I read this book 35 years ago when I was a precocious 12 year old. It made a huge impact on me then and I thought I would download it for a classic listen now. First off, I can't believe my parents did not have something to say about my reading it then, but it was the everything goes 70's. (I have always suspected my reading of Kurt Vonnegut's books at a tender young age may have given me an odd outlook on the world.) In short, I would not recommend Slaughter House 5 for anyone's 12 yr old child, but it does help explain my high bar/expectation for literature that I was always reading books of this caliber through my teens and beyond. As an older adult reader/listener, this book is very rich , moving and thought provoking. The importance of this book has not faded one bit since it was written and should be read by all (adults), especially now that there are so few WWII vets left to tell their first hand stories. As for the audio performance, the narrator's reading was a bit too smooth, and the voice too young for the character- it just did not seem right to me all through the book. At the end is a short but priceless interview with Vonnegut himself. RIP Mr. Vonnegut, you were truly brilliant-thank you for your contributions!
If I had realized I was buying a romance novel, well, I just wouldn't have bothered. This book starts out with promise, the main character is a history professor at Yale I believe (I listened to it last month, but still irked I spend my credit on it). I guess I expected more from a Ph.D at the top of her field. She has a plucky attitude and good knowledge of some obscure history but that's where her smarts end- especially when she falls in love and it's bye bye to her former life she would have worked hard for. After the vampire takes her to yoga class which was imaginative and fun, this tale went down the drain for me-just kind of a boring remix of various familiar ideas in this fantasy genre. I did finish it, but not w/ my full attention. Also quite annoying, right when it seems it might get interesting again (finally!) it ends. The narration was good except for the voice of the main character- very girlish, almost like a churlish 13 yr old which irritated me- not the voice of a professional used to lecturing who would speak with more authority. I think neither the author or the narrator get how competitive and difficult it is to land a prime position in academia, you have to be a very accomplished person. Since we're talking about the main character the book is built around- maybe more research? This book should have been labeled romance- it is very light and did not live up to my expectation or the story line potential.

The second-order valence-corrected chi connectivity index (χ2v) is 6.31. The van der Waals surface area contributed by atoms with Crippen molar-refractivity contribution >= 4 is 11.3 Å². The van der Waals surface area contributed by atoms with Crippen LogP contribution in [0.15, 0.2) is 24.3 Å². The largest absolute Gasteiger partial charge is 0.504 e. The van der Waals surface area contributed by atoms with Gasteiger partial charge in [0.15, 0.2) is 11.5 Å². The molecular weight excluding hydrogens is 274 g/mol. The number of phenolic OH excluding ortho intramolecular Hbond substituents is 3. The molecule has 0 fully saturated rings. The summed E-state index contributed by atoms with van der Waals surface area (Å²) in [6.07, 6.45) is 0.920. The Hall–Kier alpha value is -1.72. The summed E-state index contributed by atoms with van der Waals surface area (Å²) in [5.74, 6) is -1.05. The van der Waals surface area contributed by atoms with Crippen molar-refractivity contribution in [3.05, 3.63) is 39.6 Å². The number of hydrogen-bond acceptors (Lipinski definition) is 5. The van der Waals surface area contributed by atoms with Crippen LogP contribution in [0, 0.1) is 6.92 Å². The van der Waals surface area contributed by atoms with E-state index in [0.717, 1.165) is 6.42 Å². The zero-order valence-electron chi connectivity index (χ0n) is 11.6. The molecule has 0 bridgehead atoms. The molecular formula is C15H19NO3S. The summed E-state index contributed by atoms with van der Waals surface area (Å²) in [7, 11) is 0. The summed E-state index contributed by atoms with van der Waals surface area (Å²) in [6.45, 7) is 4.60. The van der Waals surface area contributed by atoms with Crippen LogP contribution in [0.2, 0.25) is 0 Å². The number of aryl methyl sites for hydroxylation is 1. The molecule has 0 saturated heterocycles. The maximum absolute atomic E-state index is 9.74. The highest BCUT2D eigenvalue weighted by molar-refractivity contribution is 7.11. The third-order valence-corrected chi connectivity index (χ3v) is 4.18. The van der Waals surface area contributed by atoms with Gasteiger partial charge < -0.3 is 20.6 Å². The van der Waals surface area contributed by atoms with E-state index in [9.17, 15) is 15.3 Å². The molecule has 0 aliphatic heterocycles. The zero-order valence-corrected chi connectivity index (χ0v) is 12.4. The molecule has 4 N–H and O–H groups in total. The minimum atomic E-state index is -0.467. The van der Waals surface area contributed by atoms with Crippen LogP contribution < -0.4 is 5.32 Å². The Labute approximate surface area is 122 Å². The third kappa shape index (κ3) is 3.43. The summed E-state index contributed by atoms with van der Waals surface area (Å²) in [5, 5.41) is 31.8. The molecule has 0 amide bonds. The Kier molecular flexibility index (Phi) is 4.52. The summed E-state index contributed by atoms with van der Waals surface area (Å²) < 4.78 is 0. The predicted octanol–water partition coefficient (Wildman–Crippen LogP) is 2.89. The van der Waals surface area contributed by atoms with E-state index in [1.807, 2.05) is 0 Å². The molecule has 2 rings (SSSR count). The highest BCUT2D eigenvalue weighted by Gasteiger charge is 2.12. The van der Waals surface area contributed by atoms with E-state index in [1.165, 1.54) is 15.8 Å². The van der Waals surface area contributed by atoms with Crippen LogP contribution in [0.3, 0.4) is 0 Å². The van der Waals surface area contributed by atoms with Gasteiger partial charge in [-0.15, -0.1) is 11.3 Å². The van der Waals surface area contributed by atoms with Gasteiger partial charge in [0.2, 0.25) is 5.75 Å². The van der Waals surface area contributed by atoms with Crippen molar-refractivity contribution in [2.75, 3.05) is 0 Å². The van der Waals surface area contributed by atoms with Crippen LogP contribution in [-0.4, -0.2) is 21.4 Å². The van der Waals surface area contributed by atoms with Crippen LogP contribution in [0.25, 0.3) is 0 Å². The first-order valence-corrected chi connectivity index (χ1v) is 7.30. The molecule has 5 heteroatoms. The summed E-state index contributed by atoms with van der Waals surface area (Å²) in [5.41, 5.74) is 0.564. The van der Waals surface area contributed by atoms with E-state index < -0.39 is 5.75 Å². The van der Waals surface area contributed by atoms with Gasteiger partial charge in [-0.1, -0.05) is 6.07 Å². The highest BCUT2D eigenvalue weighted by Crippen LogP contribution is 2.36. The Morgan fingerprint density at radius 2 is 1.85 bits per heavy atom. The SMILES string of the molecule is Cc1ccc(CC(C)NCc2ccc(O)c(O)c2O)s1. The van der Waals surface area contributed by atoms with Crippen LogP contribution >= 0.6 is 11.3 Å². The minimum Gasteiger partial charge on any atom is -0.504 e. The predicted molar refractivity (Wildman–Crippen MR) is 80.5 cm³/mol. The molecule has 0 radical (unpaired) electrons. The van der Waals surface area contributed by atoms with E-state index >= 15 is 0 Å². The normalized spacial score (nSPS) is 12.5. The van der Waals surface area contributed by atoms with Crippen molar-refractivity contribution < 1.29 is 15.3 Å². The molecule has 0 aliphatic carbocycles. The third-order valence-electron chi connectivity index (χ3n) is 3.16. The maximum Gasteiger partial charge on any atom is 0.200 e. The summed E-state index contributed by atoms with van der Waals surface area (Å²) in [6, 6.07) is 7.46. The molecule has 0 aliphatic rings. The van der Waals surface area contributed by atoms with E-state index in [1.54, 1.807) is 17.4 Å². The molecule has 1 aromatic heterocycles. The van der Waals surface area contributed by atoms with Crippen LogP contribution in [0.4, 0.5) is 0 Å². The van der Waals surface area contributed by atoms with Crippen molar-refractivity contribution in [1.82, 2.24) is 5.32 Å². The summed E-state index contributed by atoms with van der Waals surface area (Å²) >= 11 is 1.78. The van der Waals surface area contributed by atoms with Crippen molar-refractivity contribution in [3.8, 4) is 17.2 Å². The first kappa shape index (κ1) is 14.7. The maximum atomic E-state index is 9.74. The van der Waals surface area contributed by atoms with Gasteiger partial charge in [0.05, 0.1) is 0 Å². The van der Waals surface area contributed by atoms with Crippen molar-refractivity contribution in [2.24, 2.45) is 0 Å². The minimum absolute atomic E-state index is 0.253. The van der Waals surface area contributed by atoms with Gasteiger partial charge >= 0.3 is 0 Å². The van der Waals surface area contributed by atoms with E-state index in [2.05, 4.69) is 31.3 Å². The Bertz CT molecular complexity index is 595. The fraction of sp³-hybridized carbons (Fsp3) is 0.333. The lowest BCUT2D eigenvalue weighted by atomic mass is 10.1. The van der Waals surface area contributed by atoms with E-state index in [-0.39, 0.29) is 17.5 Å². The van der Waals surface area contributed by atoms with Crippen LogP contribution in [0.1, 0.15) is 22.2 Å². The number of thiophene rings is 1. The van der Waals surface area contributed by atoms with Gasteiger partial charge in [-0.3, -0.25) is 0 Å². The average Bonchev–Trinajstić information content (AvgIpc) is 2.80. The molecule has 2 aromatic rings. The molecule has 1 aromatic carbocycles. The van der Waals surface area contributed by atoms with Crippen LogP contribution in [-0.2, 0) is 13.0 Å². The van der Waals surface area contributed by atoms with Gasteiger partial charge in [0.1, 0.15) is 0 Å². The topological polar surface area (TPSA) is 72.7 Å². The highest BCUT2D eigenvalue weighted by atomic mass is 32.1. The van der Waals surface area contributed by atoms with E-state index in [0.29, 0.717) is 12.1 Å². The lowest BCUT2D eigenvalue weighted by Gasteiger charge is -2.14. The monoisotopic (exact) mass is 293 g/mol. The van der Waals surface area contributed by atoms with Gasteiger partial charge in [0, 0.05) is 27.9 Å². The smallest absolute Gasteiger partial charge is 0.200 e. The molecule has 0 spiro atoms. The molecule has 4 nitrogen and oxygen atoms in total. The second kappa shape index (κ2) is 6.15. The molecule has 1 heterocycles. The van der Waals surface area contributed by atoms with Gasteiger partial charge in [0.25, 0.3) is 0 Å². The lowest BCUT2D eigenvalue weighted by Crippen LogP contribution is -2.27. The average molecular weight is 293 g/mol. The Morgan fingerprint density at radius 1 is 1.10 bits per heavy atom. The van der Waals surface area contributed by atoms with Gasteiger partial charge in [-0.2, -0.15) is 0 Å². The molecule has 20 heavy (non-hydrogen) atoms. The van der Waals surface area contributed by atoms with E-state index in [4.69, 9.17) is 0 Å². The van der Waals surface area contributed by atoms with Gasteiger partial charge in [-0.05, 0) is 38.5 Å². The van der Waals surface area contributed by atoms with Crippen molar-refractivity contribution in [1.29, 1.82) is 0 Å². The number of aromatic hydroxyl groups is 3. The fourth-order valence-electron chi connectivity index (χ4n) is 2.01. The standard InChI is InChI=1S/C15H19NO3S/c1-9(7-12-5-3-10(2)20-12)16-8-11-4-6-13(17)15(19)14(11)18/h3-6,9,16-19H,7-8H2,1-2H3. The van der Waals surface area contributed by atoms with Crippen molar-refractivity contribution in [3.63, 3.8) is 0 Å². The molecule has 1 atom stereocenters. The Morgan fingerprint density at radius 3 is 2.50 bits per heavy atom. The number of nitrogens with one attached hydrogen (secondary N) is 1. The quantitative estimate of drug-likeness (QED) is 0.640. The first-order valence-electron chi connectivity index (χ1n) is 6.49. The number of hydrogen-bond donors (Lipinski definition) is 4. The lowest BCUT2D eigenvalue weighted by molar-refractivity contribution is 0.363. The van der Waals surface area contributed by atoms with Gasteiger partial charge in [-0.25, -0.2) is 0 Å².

I thought Richard Morgan's Altered Carbon trilogy was true genius, and recommended it to everyone who would listen. Admittedly, I am not a huge fan of the fantasy genre, but thought I would try this book. I found it did not capture my attention enough for me to really follow the complicated story line as I listened. This turned the book into a series of sword/bow/knife battles in which untold numbers of people, horses and others are gruesomely dismembered by the Gil and friends, sprinkled with practically every character having a turn at homophobic hate speech, with some brutal sexuality thrown in, gay, straight and extraterrestrial. It seemed there was barely a plot stringing these incidents together- I kept listening hoping to eventually get drawn in or figure it out, but no such luck. Not one to be offended by foul language, I could not help but notice that if I had a nickel for every f-word used in this story, I would have made back the price of the book 4 or 5 times over. Quite disappointed, Mr. Morgan, come back to Sci-fi!